In 2009, on behalf of the MRA, Boire completed research into the history of Maillardville for the community's centenary. On their website they published ten short biographies each month on a specific decade in Maillardville's history. Over the next seven years Boire intermittently returned to the project. In honour of Coquitlam's 125th anniversary in 2016, Boire completed his research and published his book, "With Hearts and Minds: Maillardville, 100 Years of History on the West Coast of BC."
Boire was a recipient of the Queen Elizabeth II Diamond Jubilee Award in 2012. In 2018, Boire and his family moved to Smiths Falls, Ontario.
Gordy Robson served as the Mayor of Maple Ridge between 2005 and 2008 and has served as a Councillor for Maple Ridge since 2014.
Gordy and his wife Mary Robson founded the "Maple Ridge News" in late 1984. When the Columbian Newspaper folded in 1985, staff started the Now group of newspapers and Robson decided to expand the News offerings into the Tri-Cities with "The Sunday News" to compete with the Now. About a year later, he started a Tri-City specific edition issued on Wednesdays, which later became the Tri-City News and was expanded to two editions per week. The newspapers were printed by Hacker Press in Abbotsford.
Around 1988, UK company Trinity purchased the Maple Ridge News and the Tri-City News. The collection of "News" papers became known as the News Group, which was eventually purchased by Black Press in 1997.
The Rev. A.D. MacKinnon was a pioneer minister of the Presbyterian Church in British Columbia. He was born in Nova Scotia, attended theological college at Queens, and came to the Kootenay region of B.C. as a student in 1893. He was ordained in 1896 in Kamloops and served at Quesnel, where he opened the first Presbyterian Church in the Cariboo. He later served at Kitsilano Presbyterian Church in Vancouver (1913-1920) Williams Lake (1921-1941) and Peachland (1941-1946). Like many Presbyterian ministers of his generation, MacKinnon joined The United Church of Canada during church union in 1925.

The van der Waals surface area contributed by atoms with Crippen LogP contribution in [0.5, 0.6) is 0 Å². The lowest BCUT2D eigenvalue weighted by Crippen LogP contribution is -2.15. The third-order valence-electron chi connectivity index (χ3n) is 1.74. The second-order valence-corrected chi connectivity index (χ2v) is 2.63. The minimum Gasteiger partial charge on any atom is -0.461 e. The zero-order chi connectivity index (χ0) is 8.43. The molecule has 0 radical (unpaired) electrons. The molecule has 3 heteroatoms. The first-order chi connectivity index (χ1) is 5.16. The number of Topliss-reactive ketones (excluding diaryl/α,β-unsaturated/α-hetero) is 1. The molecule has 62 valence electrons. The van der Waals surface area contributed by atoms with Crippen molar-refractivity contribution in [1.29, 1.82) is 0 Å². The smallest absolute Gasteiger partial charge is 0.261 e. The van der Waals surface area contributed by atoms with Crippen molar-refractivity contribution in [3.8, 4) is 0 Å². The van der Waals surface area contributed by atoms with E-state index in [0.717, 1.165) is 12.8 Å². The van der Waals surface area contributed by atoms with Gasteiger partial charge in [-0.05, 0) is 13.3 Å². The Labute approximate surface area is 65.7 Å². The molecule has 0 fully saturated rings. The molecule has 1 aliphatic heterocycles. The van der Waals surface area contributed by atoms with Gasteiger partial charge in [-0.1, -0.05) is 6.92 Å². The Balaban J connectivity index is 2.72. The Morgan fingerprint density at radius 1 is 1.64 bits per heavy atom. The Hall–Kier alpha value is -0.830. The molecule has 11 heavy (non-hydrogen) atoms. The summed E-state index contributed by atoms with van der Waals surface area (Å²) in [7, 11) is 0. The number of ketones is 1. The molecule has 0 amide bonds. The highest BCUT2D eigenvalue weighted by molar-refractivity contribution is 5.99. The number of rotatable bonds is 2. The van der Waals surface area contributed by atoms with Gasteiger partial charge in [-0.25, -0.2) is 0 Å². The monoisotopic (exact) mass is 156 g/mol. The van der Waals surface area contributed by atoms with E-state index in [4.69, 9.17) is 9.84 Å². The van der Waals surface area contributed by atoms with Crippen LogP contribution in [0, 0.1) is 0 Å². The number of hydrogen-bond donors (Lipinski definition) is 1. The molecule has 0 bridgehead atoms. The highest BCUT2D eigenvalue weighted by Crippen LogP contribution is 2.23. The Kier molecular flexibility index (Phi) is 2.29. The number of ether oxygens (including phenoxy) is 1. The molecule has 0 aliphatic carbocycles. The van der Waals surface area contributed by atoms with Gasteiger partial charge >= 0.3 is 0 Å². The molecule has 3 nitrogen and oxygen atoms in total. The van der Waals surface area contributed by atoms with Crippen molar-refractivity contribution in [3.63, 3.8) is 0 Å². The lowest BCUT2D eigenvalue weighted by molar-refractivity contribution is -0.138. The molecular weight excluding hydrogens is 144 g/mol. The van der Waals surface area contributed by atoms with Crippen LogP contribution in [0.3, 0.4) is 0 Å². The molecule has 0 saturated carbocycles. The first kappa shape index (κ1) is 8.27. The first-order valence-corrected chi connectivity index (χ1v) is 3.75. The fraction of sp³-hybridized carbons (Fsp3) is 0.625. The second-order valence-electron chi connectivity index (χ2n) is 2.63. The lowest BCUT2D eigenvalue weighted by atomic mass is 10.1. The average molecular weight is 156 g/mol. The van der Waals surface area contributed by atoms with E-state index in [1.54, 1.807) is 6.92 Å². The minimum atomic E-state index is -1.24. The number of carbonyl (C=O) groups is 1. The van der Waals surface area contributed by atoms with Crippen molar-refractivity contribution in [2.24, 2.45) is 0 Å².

Joan Heriot was born in 1911 in Vernon B.C., the daughter of Allan and Jessie Heriot. As a child Joan developed a fascination with insects. This was due to her father's interest in entomology and the enthusiasm of his entomologist friends, who took her for field trips and provided her with books on the subject. Joan attended St. Michael's Girls School in Vernon, where she also demonstrated a strong interest in drawing and painting. On graduation from St. Michael's Joan attended college in Victoria, B.C. and then the University of British Columbia in Vancouver, B.C. where she received a Bachelor of Science Degree. Following this she enrolled at the University of Liverpool in England, graduating in 1936 with a Master of Science Degree and a Diploma in Education. From 1936 to 1966 Joan lectured in zoology at Brighton Technical College, in Brighton, Sussex, England. She was head of the Biology Department from 1952 to 1966. On her retirement and return to Vernon, Joan was able to focus on her artistic talents. She took art lessons and began to interpret the Okanagan landscape through the medium of pastels. Her paintings generated so much demand that a long waiting list evolved. Joan loved life, embraced people, and made the best of things, even in her last years as resident in an extended care facility. She died on July 29th, 2012 at the age of 101.